I don’t know why no-one thought my mistakes might be due to my being clueless. Because I finished the class early? Because I looked as if I knew what I was doing? Because they liked me? Then they must have really really liked me. Because in that Twilight Zone, knowing pretty much nothing, I gained the reputation of being an excellent Parts Lister. I continued to work in a total state of confusion and excruciating depression for about six months. I asked others from the class questions, what they thought this or that meant, but they’d have no ideas either. Many were just throwing out Job Sheets they didn’t understand and sticking the Job Folders back into the files.

No one noticed.

Then one day, a day like any other, the clouds parted and the sun shone down on the piles of papers on my desk. IPCs and EPLs and Blueprints and Job Sheets and SBs (Service Bulletins) and ADCNs (Advanced Drawing Change Notices) and all the other Acronyms joined hands and did a little dance in my head. I suddenly knew exactly how everything fit together. My Eureka Moment Had Arrived. Once I knew “The Big Picture” (which was really the “Smallest Big Picture in the Big Picture of Aerospace Manuals”) there was no stopping me. I became as good at the job as anyone who loathes airplanes and has no mechanical inclinations whatsoever could get.

What I discovered over the next few years was that practically no IPC with more than 3 parts was correct or complete and that 99.9% of every IPC vendored out to TC was as out-of-date as the one I’d first worked. I thought that problem might be under control now, so many years later. No surprise… it’s not.

No surprise either that airlines are still revision cycles behind IPC and Manual revisions which are revisions behind OEM Revisions. Consider this:

Enigma’s Uptime Blog: Optimizing Inventory by Leveraging Technical Manuals

“At the 2010 Air Transport Association eBusiness Forum, GE admitted that it’s not uncommon for airlines to be two or three revision cycles behind the OEM updates. Why? The conventional process of reconciling and implementing OEM changes takes too long.”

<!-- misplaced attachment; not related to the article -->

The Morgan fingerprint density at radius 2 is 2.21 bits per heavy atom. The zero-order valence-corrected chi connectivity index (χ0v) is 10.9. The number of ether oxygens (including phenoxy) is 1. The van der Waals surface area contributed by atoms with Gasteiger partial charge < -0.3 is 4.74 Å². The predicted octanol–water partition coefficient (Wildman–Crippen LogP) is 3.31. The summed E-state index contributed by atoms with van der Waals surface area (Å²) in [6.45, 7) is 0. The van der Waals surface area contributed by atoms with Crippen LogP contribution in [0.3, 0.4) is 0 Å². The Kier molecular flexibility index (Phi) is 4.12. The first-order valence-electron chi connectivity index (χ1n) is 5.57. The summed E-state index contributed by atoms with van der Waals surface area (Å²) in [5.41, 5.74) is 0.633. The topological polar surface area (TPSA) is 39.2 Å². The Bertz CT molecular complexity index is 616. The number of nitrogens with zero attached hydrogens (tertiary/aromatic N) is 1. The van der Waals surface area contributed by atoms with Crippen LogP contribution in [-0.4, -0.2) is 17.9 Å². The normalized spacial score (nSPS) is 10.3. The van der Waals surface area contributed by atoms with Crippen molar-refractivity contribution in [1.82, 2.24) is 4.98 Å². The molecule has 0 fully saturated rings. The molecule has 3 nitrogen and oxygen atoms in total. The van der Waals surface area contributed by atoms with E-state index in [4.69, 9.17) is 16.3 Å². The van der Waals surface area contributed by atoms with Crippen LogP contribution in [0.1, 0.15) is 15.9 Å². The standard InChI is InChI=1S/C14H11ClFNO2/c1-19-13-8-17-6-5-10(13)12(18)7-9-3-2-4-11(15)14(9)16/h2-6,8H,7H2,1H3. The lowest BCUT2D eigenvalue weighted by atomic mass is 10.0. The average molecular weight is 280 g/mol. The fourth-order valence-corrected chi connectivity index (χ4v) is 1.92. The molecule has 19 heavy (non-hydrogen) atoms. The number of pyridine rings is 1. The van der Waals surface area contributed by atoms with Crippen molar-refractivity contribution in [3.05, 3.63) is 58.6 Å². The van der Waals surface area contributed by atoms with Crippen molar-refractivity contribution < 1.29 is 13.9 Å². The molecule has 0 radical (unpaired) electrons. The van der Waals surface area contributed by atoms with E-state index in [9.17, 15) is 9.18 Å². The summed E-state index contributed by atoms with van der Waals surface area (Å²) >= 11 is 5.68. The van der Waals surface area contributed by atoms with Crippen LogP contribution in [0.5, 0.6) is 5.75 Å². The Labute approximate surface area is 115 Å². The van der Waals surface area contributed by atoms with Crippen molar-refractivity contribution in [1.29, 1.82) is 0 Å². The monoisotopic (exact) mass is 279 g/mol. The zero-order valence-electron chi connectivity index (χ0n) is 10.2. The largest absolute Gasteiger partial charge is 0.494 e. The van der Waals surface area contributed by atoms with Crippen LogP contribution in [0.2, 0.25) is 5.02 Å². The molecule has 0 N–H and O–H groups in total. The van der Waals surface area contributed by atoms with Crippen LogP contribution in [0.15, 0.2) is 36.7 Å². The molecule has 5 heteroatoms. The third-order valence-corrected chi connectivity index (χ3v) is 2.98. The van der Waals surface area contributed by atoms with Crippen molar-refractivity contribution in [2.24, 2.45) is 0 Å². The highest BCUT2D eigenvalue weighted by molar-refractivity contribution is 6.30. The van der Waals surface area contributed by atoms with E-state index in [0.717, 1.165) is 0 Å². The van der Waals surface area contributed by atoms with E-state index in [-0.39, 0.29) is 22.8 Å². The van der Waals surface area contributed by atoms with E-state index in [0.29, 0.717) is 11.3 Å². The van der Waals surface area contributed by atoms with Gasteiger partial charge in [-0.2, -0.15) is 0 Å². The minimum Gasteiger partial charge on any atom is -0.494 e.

How does this affect inventory?  Each updated illustrated parts catalog (IPC) can contain over 5,000 modified parts lists. That’s over 40% of a typical IPC!  […] Since the IPC defines the valid parts for each aircraft, if revisions are not processed quickly then the ERP documents that drive inventory decisions will not be accurate—Minimum Equipment List (MEL), Master Parts List (MPL) and Maintenance Planning Documents (MPD). In fact, if an airline gets two or three revisions behind on maintenance manuals and parts catalogs the inventory and ERP system will no longer reflect actual fleet requirements, and inventory will become bloated with “dead” parts.”

Though the bloggers for Enigma (who are selling that product) accurately describe the problems caused by Airlines lagging revision cycles behind OEM updates, they still miss the most basic problem. They assume that creating a system that automatically pulls parts and repair information from IPCs and other Manuals will fix those problems. They never state that the OEM IPCs and Manuals themselves are out of date, incomplete and incorrect. Extruding info from them, no matter how cost-effectively, would only allow for gathering incorrect information more quickly.

Enigma makes the same incorrect assumption that Frontline made.

Next Time: I Get a Dime Raise!

That’s ridiculously true but not the real topic… hold on, I’m getting to the juicier parts.